It arrives at exit D, gates 8 and 9 and to get to the departures area you just go up the stairs and you’re there.

When I arrived, I took a quick look at the sign posted and it appears there are three different shuttle buses taking you to different areas of town.

The bus I had taken was the Vedado route and leaves on the :10.

There is also a Playa route going to Hotel Comodoro, Hotel Memories, Hotel Panorama, and Hotel Copacabana that leaves at :50 on the hour.

As well, there a shuttle bus that goes to Habana Vieja (Old Havana) to Hotel Parque Central, Museo de la Revolucion, Hostal Palacio de O’Farrill, Castillo de la Real Fuerza, and Hotel Armadores de Santander leaving on the :30 every hour.

Now, obviously, you don’t need to actually be staying at any of these hotels.   Just find the one that’s closest to where you want to go and get off there.

If you want to see photos of the actual bus signs with the route and timetables, check out my photo gallery at the end of this blog.

Oh yeah, and one last note – during my wandering around looking for bus stop signs, I came across one that looks very similar to these around the stop I boarded at.

This one was for what looked like a hop on, hop off bus to different places around the city and left every 25 minutes.   The bus driver said it was $3.   Now, I don’t know if it’s actually hop on, hop off, or if it’s just one fare to one stop.

Either way, don’t wait at the wrong stop!

I will say, this service is very hidden.   Like I said, I was the only one to board and, from talking to the driver, that seems to be the norm.

Also, two people who worked the front desk at the Hotel National didn’t know about the service and one of the stops is literally right across the street.

I’m also pretty sure if you ask any taxi driver at the airport about it when you arrive they’ll lie and tell you there’s no such thing.

So, here’s me doing my part to get the word out.   I’m hoping future travelers to Havana will come across this info and use it to their benefit!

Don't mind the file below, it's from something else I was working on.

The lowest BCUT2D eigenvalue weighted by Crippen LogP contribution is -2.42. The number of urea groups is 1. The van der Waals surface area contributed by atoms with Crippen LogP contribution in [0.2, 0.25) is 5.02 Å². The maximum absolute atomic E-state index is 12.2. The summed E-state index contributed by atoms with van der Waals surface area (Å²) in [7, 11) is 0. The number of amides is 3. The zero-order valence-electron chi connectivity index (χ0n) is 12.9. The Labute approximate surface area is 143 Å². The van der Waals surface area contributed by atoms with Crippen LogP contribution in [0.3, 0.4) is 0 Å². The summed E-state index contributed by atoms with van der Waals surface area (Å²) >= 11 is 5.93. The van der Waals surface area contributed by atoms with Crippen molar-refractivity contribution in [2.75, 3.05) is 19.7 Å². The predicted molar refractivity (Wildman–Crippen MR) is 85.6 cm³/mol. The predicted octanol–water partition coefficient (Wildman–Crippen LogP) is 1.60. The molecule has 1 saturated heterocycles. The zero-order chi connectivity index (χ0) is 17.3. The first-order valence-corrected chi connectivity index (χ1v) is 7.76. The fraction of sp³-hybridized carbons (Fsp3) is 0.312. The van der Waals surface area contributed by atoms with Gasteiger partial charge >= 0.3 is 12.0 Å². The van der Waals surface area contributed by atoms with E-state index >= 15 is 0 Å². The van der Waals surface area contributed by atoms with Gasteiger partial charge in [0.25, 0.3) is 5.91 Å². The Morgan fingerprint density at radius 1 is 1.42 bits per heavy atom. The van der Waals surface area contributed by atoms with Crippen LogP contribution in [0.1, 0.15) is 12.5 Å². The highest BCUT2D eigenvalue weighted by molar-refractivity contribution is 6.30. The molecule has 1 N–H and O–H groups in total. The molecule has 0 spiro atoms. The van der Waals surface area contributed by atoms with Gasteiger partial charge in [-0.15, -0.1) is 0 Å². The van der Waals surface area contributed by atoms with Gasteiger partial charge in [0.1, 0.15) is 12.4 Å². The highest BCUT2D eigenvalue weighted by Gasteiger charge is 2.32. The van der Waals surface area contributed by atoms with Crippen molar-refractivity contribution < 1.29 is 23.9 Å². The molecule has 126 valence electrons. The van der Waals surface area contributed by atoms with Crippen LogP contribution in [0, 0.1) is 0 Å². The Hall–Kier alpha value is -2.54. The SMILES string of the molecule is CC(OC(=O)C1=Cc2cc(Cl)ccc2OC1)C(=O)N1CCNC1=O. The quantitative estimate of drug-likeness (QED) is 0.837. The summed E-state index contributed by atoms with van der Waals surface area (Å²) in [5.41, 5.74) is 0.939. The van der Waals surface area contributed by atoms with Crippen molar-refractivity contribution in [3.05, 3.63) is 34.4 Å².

At the airport

I arrived at Havana airport at around 1pm for my 2:45 flight.   I know they tell you to arrive 3 hours before your international flights but, from experience, I’ve learned that this is quite drastic and I find 2 hours is plenty.

I walked up to the departures hall and just kind of stood there clueless.

There’s a serious lack of signage and information for travelers here and also very few people milling about.

I eventually found someone working there and asked me where I checked in and he pointed me to the right counter.

Like I said, there were very few people there so I was done my checkin in just a couple minutes.

My seat for my flight – 27C.

Sweet!   Aisle seat!

My seat for my next flight tomorrow – 9B.

Oh, crap!

It finally happened.   I lost the airplane seat lottery.   For longer flights to Europe or Asia, I’ll actually fork out the extra cash to pick my seat.

For shorter flights though, I just kind of gamble and hope that the randomly generated seat they give me is an aisle.

Today, the random number generator did not work in my favor for my second flight.

Well, at least I have the aisle for this flight, so we got that, at least.

Immigration and security was also quick.

It was an interesting security check though.

For one, I had to remove my shoes and, from what I remember, the only other time I’ve had to do this was when I had to go through a TSA check in the States.

Despite this extra security measure, they didn’t do any of the normal stuff you go through when going through the process.

I didn’t have to empty my water bottle, I didn’t have to take all my liquids out and place them in a tray, and I also didn’t have to take my laptop out and place it in a tray.

It was very, very strange.

By 1:20 I was through it all and at the departure gates.

I had just over an hour before my flight left so I looked at some of the souvenirs available there.

Now I’m not a souvenir guy.   The things I like to bring back with me are little things that remind me of experiences or are just unusual.   Like a ticket stub, or a candy wrapper.   That kind of thing.

Here, though, I was shopping for some friends who helped me out with this trip.

I had a couple people watching my cats and a couple people driving me to and from the airport.

So, I was looking for stuff for them.